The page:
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BASEBALL PLAYOFFS / DIVISION SERIES

Yankees Execute a Fly-By

Cano's drive sails past Anderson for three runs in the first inning, and Colon can't recover in Angels' 4-2 loss

October 05, 2005|Mike DiGiovanna | Times Staff Writer

Maybe if Garret Anderson had been positioned a little differently or had gotten a little better of a jump on Robinson Cano's first-inning drive, the Angel left fielder would have been able to run it down instead of watch it sail over his head for a three-run double.

Maybe if Bartolo Colon had made a better pitch to put a hitter away during those first two crucial innings, the Angel ace would have been able to quash a pair of rallies that began with two outs and no one on base.

Maybe if the Angels weren't stuck in an early four-run hole, they would have been a little more patient at the plate, put a few more runners on base and played the kind of aggressive, opportunistic baseball that got them to the postseason.

Regrets? The Angels probably had a few Tuesday night, but in the playoffs, there is no time to dwell on what might have been.

The Angels lost to the New York Yankees, 4-2, in Game 1 of the American League division series in front of 45,142 in Angel Stadium, and if they let their frustrations from Tuesday night linger, it will be another short postseason, like last year's division series sweep at the hands of the Boston Red Sox.

A loss in Game 2 tonight would not eliminate the Angels in the best-of-five series, but it's a virtual must-win situation, because lurking in Game 3 on Friday in New York is left-hander Randy Johnson, the 6-foot-10 Angel nemesis who has a 15-6 career record and 2.75 earned-run average against the Angels.

"The playoffs are pretty much all must-win games," reliever Scot Shields said. "We've got to win [tonight], period. We're not looking at Randy Johnson in Game 3. We're looking for [Angel right-hander John] Lackey to do [in Game 2] what he's done all year, and for our offense to step up like it has been lately."

For most of Tuesday night, the Angels looked more like the lackluster group that struggled in late August and early September -- flat, unable to string any hits together -- than the clutch-hitting team that won 14 of its last 16 games to seize the AL West title.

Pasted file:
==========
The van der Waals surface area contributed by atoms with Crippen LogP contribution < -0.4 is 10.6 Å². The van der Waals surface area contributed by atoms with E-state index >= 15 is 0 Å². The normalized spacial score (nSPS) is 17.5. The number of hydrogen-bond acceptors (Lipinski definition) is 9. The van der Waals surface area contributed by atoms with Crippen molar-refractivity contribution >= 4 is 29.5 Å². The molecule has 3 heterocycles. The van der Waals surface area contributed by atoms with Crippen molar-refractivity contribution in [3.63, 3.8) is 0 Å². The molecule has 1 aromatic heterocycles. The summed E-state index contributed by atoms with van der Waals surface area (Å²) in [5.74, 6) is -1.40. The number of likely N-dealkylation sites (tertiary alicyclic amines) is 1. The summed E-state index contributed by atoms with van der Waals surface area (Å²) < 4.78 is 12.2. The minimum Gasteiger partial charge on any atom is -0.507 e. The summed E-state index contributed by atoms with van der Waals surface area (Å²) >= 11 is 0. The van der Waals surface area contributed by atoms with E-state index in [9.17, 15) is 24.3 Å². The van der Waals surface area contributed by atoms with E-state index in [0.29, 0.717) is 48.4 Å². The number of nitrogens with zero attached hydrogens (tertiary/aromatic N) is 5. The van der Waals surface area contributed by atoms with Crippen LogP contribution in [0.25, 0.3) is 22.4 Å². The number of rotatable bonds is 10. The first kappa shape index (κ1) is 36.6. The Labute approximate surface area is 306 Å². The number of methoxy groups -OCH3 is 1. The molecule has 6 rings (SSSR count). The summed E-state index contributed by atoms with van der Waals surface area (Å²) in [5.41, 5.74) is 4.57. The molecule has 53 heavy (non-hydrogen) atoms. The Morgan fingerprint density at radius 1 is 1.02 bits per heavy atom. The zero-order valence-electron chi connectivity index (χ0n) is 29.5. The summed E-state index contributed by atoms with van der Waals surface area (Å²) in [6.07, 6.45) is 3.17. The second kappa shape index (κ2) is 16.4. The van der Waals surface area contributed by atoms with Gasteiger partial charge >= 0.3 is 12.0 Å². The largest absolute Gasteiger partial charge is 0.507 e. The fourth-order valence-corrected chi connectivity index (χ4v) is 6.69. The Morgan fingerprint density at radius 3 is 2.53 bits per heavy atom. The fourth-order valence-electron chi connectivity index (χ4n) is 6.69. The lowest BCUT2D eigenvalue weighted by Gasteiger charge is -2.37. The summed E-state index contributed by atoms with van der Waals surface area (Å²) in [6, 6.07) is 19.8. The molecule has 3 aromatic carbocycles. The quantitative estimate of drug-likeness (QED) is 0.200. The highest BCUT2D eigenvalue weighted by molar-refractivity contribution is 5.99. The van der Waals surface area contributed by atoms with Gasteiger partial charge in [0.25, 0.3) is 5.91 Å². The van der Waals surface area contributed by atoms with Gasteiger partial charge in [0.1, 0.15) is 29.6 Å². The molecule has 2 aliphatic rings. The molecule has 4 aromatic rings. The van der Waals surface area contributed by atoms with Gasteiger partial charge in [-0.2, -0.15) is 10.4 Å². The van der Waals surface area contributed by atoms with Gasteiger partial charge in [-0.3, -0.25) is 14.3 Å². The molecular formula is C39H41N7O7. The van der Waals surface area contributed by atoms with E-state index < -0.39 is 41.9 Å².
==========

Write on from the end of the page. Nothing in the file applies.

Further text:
In nine innings, the Angels put the leadoff runner on base once, and Chone Figgins, the top-of-the-order spark plug who was supposed to ignite the Angel offense, went hitless with two strikeouts in four at-bats.

Right-hander Mike Mussina, plagued by elbow problems in September, threw 5 2/3 scoreless innings, and after reliever Tanyon Sturtze gave up a home run to Bengie Molina in the seventh, trimming the Yankee lead to 4-1, set-up man Tom Gordon came on to throw 1 1/3 hitless innings.

The Angels made a little noise in the ninth, nicking closer Mariano Rivera for a run on Vladimir Guerrero's walk, stolen base and Darin Erstad's run-scoring single, but Rivera got Molina to ground into a fielder's choice and shattered pinch-hitter Casey Kotchman's bat, inducing a weak, game-ending pop-up to third.

"We know what they do when they put men on base ... they are very distracting," Yankee Manager Joe Torre said. "It was more important for our starter to control the tempo of the game and get men out instead of worrying about holding them on.

"I think Mike paid special attention to that leadoff hitter every inning."

Colon, the leading AL Cy Young Award candidate, did not let the leadoff hitter reach base in any of his seven innings, but that didn't matter in the first two.

After getting Derek Jeter to ground out to start the game and striking out Alex Rodriguez, Colon gave up consecutive singles to Jason Giambi, Gary Sheffield and Hideki Matsui to load the bases.

Up stepped Cano, the 6-foot, 170-pound rookie second baseman who bats from the left side. After fouling off a tough, low-and-away, 2-and-2 pitch, Colon grooved a fastball, and Cano rifled it toward the gap in left center.

Anderson, slowed by a stiff lower back and sore left knee and relegated to the designated hitter spot in two of the last 10 regular-season games he played, was pinching in with two strikes and playing toward the line.

Anderson appeared to run a good route but could not catch up to the ball, which bounced before hitting the wall. Three Yankees scored.

"If you play back and a line drive bounces in front of you, two runs score," said third base coach Ron Roenicke, who also positions outfielders. "I'd rather he play for a line drive. If a guy smokes it and hits it over your head, he deserves the hit. Only two times in six years have I seen a left-hander hit a home run to the opposite field here.

"There wasn't enough loft for him to get under it. It was hit really well."

The second inning began much like the first for Colon, who struck out Bernie Williams and Bubba Crosby. But Jeter singled to right, Rodriguez was hit by a pitch, and Giambi ripped a run-scoring double to right field for a 4-0 lead.

Colon, slowed by a stiff lower back for most of September, struck out Sheffield to end the inning and blanked the Yankees on two singles over the next five innings.

But the early deficit seemed to deflate the Angels.

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